Does anyone have the brass to try to outbid Robert Wilmers for Hudson City?
Hostile bids for banks are rare, and the chairman and chief executive of M&T Bank (MTB) is one of the industry's elder statesmen. But the sweetheart terms Wilmers secured for Hudson City Bancorp (HCBK) have market watchers speculating about dark-horse offers.
"It is always possible for something like that to happen," says Marty Mosby, an analyst with Guggenheim Partners who covers M&T.
M&T, based in Buffalo, has agreed to pay $3.7 billion for Hudson City, a Paramus, N.J., thrift. The announced price, a paltry 80 cents on the dollar in terms of tangible book value, raised eyebrows on Wall Street. So did Hudson City Chief Executive Ronald Hermance's comment Monday that "it wasn't a competitive sales process."
Hudson City, despite its deep interest rate woes, has $44 billion of assets and is well positioned in several affluent markets. The bank M&A market is short on sizable takeover targets.
Those attributes could stir the competitive interest of two able buyers in particular, experts say: Toronto-Dominion Bank (TD) and New York Community Bancorp (NYB). They each have the financial heft and strategic incentive to make the numbers work.
Toronto-Dominion is the most credible threat to M&T, as it is a larger institution and has more valuable shares, Mosby says.
"That would be the one that could potentially come in and ripple it a little bit," he says.
However, a rival bid would be difficult. There would be deep reputational and financial risks in squaring off with Wilmers, one the industry's most respected operators. Scuttling a rival's deal after the papers are signed is a banking taboo that can spook executives at other banks you might want to buy.
Takeover spats in banking are rare but not unprecedented. Umpqua Holdings (UMPQ) in May lost its deal in hand for American Perspective Bank of San Luis Obispo, Calif., after PacWest Bancorp (PACW) made a superior offer.
M&T is less vulnerable than Umpqua was for several reasons, experts say.
For one, this is a very large, high-stakes deal. The $120 million breakup fee that M&T would receive should Hudson City fetch a better offer is worth twice as much as the $58 million in cash that PacWest paid for American Perspective. PacWest also paid cash to scuttle Umpqua's bid, which is important.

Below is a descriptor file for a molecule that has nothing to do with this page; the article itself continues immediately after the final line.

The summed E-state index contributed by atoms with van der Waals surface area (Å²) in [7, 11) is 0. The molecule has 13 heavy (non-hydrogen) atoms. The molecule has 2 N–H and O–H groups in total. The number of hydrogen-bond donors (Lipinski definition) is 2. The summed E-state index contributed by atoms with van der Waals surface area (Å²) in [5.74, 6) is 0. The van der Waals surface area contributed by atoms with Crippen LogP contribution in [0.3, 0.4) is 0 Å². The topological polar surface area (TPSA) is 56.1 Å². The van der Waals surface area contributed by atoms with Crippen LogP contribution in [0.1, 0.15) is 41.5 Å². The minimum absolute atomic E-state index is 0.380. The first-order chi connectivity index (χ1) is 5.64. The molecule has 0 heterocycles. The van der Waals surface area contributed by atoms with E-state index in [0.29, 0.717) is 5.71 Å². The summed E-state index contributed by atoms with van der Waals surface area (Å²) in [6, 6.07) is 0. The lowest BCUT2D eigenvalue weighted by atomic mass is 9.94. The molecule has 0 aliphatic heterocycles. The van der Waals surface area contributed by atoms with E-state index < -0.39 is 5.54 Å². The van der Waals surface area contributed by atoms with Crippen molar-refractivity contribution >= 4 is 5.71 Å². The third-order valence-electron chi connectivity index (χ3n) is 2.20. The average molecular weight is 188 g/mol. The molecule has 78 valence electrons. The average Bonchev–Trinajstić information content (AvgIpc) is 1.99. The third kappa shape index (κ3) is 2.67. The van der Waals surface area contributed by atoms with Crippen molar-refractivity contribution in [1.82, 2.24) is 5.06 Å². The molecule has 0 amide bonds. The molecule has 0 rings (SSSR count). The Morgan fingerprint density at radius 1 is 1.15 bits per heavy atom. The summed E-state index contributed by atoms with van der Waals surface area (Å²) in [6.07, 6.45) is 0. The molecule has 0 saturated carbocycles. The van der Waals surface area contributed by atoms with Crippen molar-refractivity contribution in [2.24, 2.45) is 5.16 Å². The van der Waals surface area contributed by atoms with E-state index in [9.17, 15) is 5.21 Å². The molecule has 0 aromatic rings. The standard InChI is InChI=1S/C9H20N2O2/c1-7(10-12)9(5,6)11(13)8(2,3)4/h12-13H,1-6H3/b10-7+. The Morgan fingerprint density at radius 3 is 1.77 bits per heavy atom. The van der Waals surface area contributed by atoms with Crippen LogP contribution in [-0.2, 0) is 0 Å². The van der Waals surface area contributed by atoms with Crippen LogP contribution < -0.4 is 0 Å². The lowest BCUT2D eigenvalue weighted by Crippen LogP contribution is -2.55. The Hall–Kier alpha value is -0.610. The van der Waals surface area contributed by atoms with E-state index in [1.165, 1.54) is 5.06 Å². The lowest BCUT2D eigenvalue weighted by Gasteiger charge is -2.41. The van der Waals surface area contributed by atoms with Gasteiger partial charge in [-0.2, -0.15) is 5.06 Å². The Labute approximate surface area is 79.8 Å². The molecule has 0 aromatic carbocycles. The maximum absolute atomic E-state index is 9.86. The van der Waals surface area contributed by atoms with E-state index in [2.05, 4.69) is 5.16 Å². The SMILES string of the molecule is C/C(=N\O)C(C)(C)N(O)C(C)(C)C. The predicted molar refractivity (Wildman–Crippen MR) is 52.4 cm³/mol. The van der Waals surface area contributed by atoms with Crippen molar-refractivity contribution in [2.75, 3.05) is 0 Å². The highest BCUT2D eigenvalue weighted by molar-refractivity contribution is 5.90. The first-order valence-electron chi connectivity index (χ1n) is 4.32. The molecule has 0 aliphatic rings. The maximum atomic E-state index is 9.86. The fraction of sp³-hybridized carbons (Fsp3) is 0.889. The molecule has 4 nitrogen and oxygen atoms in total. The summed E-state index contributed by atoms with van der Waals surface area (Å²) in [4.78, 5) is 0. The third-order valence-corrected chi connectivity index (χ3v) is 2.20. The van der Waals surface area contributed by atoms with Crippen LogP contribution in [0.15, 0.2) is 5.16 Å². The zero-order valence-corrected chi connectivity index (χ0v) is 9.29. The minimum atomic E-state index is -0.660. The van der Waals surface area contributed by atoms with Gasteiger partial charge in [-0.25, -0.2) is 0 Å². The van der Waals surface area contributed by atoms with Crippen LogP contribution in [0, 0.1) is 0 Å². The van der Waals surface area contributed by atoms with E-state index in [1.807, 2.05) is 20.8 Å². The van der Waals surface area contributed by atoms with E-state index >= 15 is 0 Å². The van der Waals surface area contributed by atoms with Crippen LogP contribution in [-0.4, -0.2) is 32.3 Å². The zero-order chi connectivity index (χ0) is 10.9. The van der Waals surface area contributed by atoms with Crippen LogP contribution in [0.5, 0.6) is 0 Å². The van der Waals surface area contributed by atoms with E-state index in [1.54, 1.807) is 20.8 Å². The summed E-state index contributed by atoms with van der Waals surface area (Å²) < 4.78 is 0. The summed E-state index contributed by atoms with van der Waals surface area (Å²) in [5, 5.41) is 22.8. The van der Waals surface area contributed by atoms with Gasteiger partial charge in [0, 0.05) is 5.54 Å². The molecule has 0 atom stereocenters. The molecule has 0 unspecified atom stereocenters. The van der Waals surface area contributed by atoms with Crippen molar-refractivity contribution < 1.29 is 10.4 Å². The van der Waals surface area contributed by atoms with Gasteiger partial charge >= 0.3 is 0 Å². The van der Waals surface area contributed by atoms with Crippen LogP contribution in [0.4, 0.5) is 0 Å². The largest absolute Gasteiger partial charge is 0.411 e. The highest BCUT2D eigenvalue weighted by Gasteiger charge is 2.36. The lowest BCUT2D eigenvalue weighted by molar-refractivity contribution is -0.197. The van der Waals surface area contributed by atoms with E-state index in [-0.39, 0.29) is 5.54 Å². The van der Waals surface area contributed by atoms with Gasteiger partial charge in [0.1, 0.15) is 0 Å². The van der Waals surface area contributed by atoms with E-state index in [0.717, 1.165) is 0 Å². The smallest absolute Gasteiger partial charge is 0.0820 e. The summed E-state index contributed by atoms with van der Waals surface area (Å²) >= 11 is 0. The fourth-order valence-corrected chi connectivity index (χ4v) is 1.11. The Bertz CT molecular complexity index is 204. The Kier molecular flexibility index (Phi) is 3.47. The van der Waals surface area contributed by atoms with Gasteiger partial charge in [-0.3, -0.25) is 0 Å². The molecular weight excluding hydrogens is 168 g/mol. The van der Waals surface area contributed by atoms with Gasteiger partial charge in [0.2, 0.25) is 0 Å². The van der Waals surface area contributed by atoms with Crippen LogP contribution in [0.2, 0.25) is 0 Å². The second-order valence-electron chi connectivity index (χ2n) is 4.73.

M&T is covering $2.2 billion — or 60% — of the purchase price of Hudson City with it its own shares, which are among the most valuable in banking. They trade at an exceptionally high multiple to book, and M&T has maintained a dividend through the downturn. Hermance — a reluctant seller — was adamant about pursuing a stock-based deal that would enable shareholders to reap the financial rewards of a merger.
The deal pointedly lacks a so-called cap or collar that would allow M&T to cancel the transaction should its share price surge in value before the deal's scheduled completion in the second quarter. The deal got a bit sweeter for Hudson City shareholders when M&T's shares surged 5% Monday, the day it was announced. If M&T's stock keeps rising, the deal gets even better for them.
M&T's shared closed Wednesday at $88.52, an increase of 10 cents.
"It's a fixed exchange ratio and that is very purposely done because any benefit to our stock accrues to them, too," says Michael Pinto, vice chairman of M&T and CEO of its Mid-Atlantic division. "Our stocks will move in lockstep toward the closing. If it is a good deal, our stock goes up, as it did at announcement, and so did theirs. In that respect, it is truly a partnership."
He declined to comment on the prospect of rival bids. New York Community, Toronto-Dominion and Hudson City either declined to comment or did not return calls seeking comment.
If New York Community or Toronto-Dominion wanted to handily trump M&T's bid, each would have to come in way over the top of M&T with an all-cash, or cash-heavy, offer, according to experts.
This is because the definition of shareholder value becomes fungible in stock-based deals. The people who own the selling bank are not cashing out but swapping their interest into another institution. So it is a matter of debate whether Toronto-Dominion or New York Community would be a better partner for Hudson City than M&T, but it is hard for sellers to argue with cash.
Yet raising and spending cash present challenges to buyers. When you raise it by selling stock in a depressed market, you are diluting shareholders. When you spend cash on hand you are diluting your tangible capital, which nobody wants to do before regulators make a firm decision on exactly how much extra loss-absorbing capital banks will have to maintain.
Though Hudson City says it did not fish for a better offer, there is a strong case that this deal is a long-term financial win for its shareholders. They will own an estimated 20% stake in M&T, which intends to build out Hudson City's business banking operations while cleaning up its interest rate problems.